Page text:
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GEOG 3115

Geographies of Equality and Social Justice

  • Credits: 3
  • Level: Undergraduate, Year 3
  • Semester: 2
  • Status: Elective course for BSc/BA major (Geography) and BSc Geography.
  • Pre-requisites: GEOG 1901; or GEOG 1131,and GEOG 1132,or HOD permission.
  • Course coordinator:Dr. Levi Gahman

Course coverage

Liberal versus welfare theories, geographies of responsibility, geographies of inclusion and exclusion, global and local social movements, representational/non-representational theories in human geography, environmental justice


The main rationale of this class is to provide an introduction to geographical aspects of social justice and to examine how these issues play out at a number of interconnected geographic scales (local, regional, state and international). Geographical study is a vital aspect of social justice concerns because rather than solely being abstract conceptions, social justice issues take shape in (and are shaped by) the concrete places in which they play out. This course develops some key issues covered in Level II Geographies of Development, particularly dominant and alternative perspectives on distribution, markets and welfare and discursive and other approaches to understanding spatial and social relationships. It provides a fundamental grounding for further exploration into the geographies of inclusion and exclusion and into the ways environmental and social privileges become embedded in wider discourses of market economies. The course contributes to students' understanding of normative and material-environmental processes, and uncovers the ethical dimensions of qualitative research. It introduces advanced knowledge, ideas, theories and concepts related to issues of social justice and economic and environmental responsibility between privileged and unprivileged groups, often separated in time and space.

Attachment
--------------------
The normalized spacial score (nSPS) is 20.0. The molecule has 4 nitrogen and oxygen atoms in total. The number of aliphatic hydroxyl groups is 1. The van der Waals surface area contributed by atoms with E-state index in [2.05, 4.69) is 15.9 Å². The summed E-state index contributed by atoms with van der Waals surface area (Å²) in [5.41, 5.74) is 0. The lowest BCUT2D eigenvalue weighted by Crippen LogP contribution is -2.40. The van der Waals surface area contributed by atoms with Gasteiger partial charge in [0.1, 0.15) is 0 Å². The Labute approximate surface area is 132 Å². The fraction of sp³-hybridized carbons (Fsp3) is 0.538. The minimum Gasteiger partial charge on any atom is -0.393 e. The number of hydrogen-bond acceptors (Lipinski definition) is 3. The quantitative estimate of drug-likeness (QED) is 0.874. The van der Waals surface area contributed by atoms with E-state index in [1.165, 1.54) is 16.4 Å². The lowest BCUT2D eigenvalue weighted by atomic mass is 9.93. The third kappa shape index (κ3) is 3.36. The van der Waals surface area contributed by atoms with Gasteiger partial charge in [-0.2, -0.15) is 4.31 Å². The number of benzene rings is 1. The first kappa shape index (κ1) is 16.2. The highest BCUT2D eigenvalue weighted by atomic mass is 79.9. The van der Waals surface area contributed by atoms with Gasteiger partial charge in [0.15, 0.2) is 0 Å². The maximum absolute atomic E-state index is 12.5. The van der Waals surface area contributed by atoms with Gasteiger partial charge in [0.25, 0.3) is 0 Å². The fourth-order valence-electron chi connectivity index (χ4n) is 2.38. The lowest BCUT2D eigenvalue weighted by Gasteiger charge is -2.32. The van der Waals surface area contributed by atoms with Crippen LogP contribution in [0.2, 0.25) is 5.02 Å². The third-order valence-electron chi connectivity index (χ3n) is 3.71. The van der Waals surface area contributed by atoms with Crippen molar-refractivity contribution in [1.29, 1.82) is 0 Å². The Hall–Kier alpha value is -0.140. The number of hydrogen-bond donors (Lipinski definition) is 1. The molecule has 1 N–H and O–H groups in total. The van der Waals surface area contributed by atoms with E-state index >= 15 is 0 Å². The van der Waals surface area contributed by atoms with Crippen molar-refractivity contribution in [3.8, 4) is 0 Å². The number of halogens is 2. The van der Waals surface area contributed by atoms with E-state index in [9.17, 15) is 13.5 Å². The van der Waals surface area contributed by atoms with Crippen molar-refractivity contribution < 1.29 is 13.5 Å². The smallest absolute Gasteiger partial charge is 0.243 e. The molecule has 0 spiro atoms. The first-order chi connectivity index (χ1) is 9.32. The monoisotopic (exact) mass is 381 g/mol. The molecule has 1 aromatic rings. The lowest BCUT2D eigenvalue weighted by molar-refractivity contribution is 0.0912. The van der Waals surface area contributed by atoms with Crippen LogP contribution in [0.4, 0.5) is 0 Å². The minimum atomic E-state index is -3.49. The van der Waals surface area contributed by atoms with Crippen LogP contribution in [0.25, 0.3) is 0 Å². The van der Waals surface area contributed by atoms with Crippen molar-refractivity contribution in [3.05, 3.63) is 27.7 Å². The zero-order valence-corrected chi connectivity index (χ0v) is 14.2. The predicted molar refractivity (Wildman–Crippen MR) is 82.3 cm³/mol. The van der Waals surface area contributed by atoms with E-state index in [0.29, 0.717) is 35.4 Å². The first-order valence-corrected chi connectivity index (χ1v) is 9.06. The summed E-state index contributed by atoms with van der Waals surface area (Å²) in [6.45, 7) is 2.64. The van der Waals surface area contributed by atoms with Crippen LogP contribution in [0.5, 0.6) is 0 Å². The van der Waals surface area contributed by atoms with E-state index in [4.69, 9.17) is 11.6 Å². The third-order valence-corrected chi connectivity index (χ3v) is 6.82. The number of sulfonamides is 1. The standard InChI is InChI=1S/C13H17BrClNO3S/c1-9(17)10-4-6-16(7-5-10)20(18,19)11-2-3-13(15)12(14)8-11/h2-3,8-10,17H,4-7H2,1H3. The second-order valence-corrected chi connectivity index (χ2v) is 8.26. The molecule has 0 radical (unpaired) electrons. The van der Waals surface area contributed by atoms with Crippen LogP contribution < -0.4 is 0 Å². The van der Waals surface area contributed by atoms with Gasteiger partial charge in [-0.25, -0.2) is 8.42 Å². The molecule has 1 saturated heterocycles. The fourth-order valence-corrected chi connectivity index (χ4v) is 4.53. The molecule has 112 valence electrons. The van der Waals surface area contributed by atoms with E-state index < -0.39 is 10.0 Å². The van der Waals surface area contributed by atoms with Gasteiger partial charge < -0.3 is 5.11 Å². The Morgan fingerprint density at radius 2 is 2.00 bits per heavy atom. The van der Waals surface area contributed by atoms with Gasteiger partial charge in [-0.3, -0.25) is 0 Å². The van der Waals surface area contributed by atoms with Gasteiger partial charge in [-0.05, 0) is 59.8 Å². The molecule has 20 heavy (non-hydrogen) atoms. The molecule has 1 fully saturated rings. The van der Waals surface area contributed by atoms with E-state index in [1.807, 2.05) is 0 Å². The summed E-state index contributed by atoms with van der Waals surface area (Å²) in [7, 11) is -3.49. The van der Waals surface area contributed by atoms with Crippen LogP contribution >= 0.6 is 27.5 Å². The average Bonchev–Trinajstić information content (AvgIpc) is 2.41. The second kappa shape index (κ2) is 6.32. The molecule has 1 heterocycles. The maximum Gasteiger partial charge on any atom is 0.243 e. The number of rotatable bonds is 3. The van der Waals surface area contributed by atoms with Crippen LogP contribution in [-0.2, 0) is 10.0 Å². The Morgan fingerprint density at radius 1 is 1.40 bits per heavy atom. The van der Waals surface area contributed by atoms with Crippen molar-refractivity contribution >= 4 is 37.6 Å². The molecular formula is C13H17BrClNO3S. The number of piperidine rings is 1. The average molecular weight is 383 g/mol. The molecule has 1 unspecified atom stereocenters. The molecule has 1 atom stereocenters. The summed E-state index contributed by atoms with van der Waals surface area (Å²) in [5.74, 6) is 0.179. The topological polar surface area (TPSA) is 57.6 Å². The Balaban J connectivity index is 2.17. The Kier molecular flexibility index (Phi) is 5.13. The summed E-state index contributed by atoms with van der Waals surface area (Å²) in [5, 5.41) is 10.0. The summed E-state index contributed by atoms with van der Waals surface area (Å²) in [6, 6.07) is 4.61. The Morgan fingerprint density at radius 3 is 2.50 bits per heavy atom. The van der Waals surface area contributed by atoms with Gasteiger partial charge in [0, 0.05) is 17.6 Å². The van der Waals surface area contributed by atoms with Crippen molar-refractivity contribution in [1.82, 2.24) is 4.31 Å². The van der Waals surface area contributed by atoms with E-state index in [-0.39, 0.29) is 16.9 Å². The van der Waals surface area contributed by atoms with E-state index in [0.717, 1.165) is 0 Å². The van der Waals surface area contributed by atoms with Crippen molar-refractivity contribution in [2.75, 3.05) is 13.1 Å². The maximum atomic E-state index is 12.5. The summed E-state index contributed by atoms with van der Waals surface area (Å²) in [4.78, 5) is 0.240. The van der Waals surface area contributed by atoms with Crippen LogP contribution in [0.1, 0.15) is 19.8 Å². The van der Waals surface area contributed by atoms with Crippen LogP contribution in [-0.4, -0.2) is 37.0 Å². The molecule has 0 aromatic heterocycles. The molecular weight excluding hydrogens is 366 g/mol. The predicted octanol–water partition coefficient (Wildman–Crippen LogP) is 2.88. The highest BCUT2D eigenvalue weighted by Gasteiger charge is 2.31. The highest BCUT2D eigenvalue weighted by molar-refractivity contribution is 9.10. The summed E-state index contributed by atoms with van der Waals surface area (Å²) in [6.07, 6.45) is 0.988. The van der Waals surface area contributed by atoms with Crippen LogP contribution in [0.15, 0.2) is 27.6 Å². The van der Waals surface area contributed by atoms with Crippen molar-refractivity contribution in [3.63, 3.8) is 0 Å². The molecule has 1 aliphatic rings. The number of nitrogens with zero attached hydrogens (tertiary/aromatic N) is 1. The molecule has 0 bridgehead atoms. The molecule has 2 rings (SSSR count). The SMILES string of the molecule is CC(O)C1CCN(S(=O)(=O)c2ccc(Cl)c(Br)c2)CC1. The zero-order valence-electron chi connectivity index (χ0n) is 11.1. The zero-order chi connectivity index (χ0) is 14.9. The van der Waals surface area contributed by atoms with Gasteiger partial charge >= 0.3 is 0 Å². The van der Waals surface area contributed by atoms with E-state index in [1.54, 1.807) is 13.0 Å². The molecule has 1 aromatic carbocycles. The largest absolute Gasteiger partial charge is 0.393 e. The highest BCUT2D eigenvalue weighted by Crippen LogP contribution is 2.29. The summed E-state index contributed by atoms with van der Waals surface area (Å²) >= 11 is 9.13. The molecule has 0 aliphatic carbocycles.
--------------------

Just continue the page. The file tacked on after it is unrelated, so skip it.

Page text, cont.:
Course description

The course is designed to provide advanced understanding of issues relating to social justice, political economy, borders, belonging, social exclusion, and environmental degradation. It draws together elements of theory and practice to present debates about empire, social conflict, ecological destruction, decolonization, exploitation, privilege, and structural violence. It also explores notions of self-reflexivity, positionality, and solidarity through a variety of radical perspectives. The course begins with an overview of the concepts of supremacy, hegemony, hierarchy, biopolitics, and oppression, as well as theories of praxis, mutual aid, and resistance. Following these discussions, the course will examine issues and phenomena related to the Global North-South divide, political corruption, neoliberal capitalism, class elitism, social ecology, environmental racism, food systems, gender justice, racial othering, heteronormativity, cultural conflict, and disability studies/ableism. The course content and case studies reveal the central contribution that geographers can make in understanding and effecting socio-spatial justice in a complex, interconnected, and rapidly changing world.

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